So, for example, imagine England are playing Italy at football.  Bet on England with an Italian bookie, and on Italy with a British one.  I can’t remember how, or where, you’re supposed to bet on a draw, but I do remember that the emotion factored in to the available odds means you’ll make a profit whichever team wins.

Yes, OK, this is all a bit hazy, but I now have some evidence to support it.  For reasons I won’t bore you with, I recently found myself one of a group of about 25 taking part in a Rugby World Cup sweepstake – and I should say that all but about three of us were middle-aged male actuaries, who you might have thought would be a cautious and level-headed bunch not overly prone to outpourings of nationalistic emotion.

The aim of the sweepstake was to pick the first four, in finishing order.  At this point, I do have to murmur modestly that I did in fact win, with the first three right and in the right order (no, I didn’t spot Argentina – who did?).  But my point (or at least my other point, alongside the point that I won) is the reason why everyone else lost:  the reason is that out of about 25 of us, all but three picked England as one of the final four.  In fact, of course, we didn’t even make it out of the Group stage and into the final eight.

Which goes to show that the “emotional distortions” I was talking about are absolutely for real, even among a research sample made up almost entirely of actuaries.

England are in fact playing Italy at football this weekend.  If this blog helps you make any money, a note of thanks would be welcome.


How disruptive must disruption be?

It’s one of those words, “disruption.”  A digital-era word that has been used and over-used across the digital economy for at least 10 years (maybe more), and has now fairly recently landed in financial services.

It’s in the title, for example, of a new publication from the consulting firm EY (to be exact, the document is called “Disruption In The Life, Pension and Investment Markets”).  And although the weakness of my position arises from the fact that I haven’t actually read past the first page of it yet, it still made me ponder, on my journey into the office this morning, whether I think, by digital economy standards, that what we’ve seen so far in financial services really amounts to “disruption.”

Certainly the industry has had to contend with a whole load of change.  My involvement is this whole weird world dates back fairly exactly to the passing of the 1988 Financial Services & Markets Act, which introduced various important ideas like the distinction between tied and independent advice, and the changes – occupying all four boxes in every offsite strategic brainstorming’s PEST analysis – have come thick and fast ever since.  But by the digital community’s definition of the world, do they amount to “disruption?”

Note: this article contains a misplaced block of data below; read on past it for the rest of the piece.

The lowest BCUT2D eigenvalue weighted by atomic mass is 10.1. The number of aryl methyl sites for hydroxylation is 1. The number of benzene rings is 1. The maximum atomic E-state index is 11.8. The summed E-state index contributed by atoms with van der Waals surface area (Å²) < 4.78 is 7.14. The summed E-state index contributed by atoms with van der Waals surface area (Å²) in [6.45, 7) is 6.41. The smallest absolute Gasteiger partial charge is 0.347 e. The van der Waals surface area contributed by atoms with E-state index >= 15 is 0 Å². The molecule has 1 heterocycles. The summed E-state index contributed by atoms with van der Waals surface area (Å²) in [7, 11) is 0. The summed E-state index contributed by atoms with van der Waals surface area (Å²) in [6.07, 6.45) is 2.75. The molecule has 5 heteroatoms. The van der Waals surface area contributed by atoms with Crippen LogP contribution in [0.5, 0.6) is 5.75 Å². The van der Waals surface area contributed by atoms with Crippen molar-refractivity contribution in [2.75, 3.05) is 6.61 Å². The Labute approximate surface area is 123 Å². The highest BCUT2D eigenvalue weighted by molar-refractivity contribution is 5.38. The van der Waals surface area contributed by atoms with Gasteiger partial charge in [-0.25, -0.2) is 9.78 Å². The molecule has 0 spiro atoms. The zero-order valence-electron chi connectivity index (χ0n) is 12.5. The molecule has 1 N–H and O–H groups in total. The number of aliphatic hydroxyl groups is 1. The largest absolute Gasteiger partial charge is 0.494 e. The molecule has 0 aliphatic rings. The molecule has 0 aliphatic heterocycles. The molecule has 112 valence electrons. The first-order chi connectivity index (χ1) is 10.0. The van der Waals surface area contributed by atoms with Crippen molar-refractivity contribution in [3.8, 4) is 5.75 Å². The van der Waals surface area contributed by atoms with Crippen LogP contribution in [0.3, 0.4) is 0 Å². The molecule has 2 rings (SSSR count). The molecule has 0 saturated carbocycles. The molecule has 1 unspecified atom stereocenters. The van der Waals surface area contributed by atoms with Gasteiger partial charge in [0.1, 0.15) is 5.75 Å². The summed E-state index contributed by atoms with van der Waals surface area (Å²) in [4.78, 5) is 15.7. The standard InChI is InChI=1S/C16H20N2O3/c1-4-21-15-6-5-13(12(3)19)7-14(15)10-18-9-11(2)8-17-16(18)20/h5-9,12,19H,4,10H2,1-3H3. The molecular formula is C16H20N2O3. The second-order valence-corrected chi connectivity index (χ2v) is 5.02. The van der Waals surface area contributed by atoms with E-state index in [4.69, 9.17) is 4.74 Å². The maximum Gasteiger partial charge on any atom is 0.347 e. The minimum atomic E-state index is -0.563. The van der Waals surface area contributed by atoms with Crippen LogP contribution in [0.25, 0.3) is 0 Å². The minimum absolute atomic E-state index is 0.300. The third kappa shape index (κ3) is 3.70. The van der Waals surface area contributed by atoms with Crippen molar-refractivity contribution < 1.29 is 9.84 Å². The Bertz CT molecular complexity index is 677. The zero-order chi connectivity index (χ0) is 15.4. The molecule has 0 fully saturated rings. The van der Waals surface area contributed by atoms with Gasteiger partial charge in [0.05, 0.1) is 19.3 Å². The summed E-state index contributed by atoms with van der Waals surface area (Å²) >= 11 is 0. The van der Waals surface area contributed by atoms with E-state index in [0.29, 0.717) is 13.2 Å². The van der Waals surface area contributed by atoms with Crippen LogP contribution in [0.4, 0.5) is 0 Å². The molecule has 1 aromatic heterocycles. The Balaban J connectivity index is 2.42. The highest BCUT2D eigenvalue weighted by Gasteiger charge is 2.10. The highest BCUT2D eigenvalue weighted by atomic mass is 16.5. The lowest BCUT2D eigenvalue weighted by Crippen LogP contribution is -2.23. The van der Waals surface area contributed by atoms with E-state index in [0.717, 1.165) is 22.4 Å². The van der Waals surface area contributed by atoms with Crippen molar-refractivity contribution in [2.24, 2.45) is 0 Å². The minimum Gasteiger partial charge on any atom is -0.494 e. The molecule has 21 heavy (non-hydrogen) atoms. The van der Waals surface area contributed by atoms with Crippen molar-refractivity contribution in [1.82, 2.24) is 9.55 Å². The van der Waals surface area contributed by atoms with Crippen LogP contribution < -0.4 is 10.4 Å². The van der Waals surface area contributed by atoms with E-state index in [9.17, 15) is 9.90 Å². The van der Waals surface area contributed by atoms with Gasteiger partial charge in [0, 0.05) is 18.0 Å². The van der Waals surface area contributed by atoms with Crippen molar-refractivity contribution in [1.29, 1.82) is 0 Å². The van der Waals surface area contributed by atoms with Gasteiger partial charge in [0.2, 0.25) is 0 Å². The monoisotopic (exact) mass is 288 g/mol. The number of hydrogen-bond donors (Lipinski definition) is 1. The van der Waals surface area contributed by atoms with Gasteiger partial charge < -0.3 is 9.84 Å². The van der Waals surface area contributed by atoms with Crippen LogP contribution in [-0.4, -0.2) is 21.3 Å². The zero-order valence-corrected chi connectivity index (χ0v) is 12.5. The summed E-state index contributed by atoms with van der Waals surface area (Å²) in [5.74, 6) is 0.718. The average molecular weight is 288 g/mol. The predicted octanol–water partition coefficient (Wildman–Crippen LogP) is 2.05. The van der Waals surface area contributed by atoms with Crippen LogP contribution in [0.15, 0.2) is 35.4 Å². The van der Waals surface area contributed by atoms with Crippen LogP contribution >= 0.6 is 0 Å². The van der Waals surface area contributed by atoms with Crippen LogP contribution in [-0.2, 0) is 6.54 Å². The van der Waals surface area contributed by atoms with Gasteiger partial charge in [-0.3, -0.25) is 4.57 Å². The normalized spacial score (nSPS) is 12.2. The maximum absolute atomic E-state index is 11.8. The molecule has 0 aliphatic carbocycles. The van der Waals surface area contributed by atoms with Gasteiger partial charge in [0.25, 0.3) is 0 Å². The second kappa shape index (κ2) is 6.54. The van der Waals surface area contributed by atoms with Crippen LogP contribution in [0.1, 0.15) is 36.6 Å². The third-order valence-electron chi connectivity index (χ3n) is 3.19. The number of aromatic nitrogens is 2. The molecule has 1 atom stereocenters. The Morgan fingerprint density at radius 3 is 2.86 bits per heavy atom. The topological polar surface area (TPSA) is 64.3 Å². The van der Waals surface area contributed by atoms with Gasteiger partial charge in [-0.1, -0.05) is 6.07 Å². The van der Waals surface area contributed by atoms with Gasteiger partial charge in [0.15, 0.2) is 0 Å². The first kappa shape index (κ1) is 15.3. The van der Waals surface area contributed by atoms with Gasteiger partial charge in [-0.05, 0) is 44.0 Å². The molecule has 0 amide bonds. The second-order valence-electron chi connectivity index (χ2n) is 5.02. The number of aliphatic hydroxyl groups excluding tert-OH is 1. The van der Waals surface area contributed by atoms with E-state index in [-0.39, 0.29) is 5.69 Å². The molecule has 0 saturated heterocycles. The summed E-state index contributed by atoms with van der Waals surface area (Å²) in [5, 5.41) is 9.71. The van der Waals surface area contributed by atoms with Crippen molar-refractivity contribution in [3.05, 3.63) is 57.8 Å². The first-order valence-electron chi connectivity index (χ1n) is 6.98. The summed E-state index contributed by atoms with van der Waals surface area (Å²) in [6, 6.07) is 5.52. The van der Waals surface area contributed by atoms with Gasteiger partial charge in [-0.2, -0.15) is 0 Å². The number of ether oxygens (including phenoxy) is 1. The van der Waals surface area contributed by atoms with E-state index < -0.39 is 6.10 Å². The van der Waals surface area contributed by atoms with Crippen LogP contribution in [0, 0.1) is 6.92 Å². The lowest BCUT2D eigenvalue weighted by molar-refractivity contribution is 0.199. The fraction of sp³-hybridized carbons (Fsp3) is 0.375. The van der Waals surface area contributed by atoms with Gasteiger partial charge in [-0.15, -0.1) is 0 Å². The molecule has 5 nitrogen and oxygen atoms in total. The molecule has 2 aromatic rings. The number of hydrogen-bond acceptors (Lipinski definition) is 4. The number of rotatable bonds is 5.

Of course the difficulty I’m facing with this blog is that there is no digital community definition of the word.  It’s a judgment call.  But I’d say that the first and most obvious sign of disruption is the sweeping-away of tired old legacy players, and their replacement, either immediately or at least pretty rapidly, with shiny new digital players.  Uber is disruptive because it’s supposed to kill black cabs.  Amazon killed small bookshops.  Wikipedia killed encyclopedias.  Digital photography killed Kodak, Polaroid and pretty much the whole film-based photography industry.

Or, second, if sometimes the legacy industry lives on, then the “disruption” consists primarily of bringing about a whole new kind of consumer behaviour that the legacy industry had never encouraged.  Low-cost airlines, for example, have got millions of us all going off for long weekends in Vilnius or Katowice in a way that sad old British Airways had never imagined.  eBay is apparently responsible almost single-handedly for the massive growth in self-store facilities around the country, because huge numbers of us are now trading in something or other – vintage jukeboxes, Norton motorbike parts, low-cost Polish strawberry jam we bought from a bloke we met in Katowice – that we need secure storage for.

If you look at life, pensions and investments for signs of developments like any of these, the picture is pretty mixed.  Some legacy players have disappeared, although usually as a result of mergers and acquisitions than anything more dramatic.  But with only one big exception – workplace pensions, of which more in a minute – I can’t say that the shiny new breed have achieved any great success.  There are certainly dozens of new or newish entrants in pretty much all parts of the industry, but the very large majority are small and struggling.